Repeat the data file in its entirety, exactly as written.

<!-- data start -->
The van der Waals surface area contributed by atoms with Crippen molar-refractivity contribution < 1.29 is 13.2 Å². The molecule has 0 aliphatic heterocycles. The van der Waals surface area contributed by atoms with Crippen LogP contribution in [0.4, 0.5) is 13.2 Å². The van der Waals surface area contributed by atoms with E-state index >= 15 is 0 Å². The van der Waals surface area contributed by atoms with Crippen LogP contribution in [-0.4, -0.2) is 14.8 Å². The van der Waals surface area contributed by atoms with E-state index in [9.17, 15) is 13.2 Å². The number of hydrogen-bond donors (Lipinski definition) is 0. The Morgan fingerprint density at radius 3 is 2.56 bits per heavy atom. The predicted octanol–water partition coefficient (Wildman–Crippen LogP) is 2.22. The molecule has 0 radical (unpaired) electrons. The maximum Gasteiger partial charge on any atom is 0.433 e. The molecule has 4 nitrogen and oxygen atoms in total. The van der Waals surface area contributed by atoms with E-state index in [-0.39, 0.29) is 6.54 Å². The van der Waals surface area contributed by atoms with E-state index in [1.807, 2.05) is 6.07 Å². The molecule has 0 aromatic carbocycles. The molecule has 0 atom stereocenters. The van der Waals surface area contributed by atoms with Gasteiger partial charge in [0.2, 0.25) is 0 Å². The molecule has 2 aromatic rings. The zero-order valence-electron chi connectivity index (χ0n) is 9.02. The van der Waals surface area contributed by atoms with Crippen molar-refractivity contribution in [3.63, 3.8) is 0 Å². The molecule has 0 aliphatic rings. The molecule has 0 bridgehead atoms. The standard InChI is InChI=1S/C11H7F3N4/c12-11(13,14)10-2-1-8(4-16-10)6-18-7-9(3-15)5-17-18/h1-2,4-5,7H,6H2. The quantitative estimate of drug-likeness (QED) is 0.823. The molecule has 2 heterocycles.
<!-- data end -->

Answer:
The van der Waals surface area contributed by atoms with Crippen molar-refractivity contribution < 1.29 is 13.2 Å². The molecule has 0 aliphatic heterocycles. The van der Waals surface area contributed by atoms with Crippen LogP contribution in [0.4, 0.5) is 13.2 Å². The van der Waals surface area contributed by atoms with E-state index >= 15 is 0 Å². The van der Waals surface area contributed by atoms with Crippen LogP contribution in [-0.4, -0.2) is 14.8 Å². The van der Waals surface area contributed by atoms with E-state index in [9.17, 15) is 13.2 Å². The number of hydrogen-bond donors (Lipinski definition) is 0. The Morgan fingerprint density at radius 3 is 2.56 bits per heavy atom. The predicted octanol–water partition coefficient (Wildman–Crippen LogP) is 2.22. The molecule has 0 radical (unpaired) electrons. The maximum Gasteiger partial charge on any atom is 0.433 e. The molecule has 4 nitrogen and oxygen atoms in total. The van der Waals surface area contributed by atoms with E-state index in [-0.39, 0.29) is 6.54 Å². The van der Waals surface area contributed by atoms with E-state index in [1.807, 2.05) is 6.07 Å². The molecule has 0 aromatic carbocycles. The molecule has 0 atom stereocenters. The van der Waals surface area contributed by atoms with Gasteiger partial charge in [0.2, 0.25) is 0 Å². The molecule has 2 aromatic rings. The zero-order valence-electron chi connectivity index (χ0n) is 9.02. The van der Waals surface area contributed by atoms with Crippen molar-refractivity contribution in [3.63, 3.8) is 0 Å². The molecule has 0 aliphatic rings. The molecule has 0 bridgehead atoms. The standard InChI is InChI=1S/C11H7F3N4/c12-11(13,14)10-2-1-8(4-16-10)6-18-7-9(3-15)5-17-18/h1-2,4-5,7H,6H2. The quantitative estimate of drug-likeness (QED) is 0.823. The molecule has 2 heterocycles.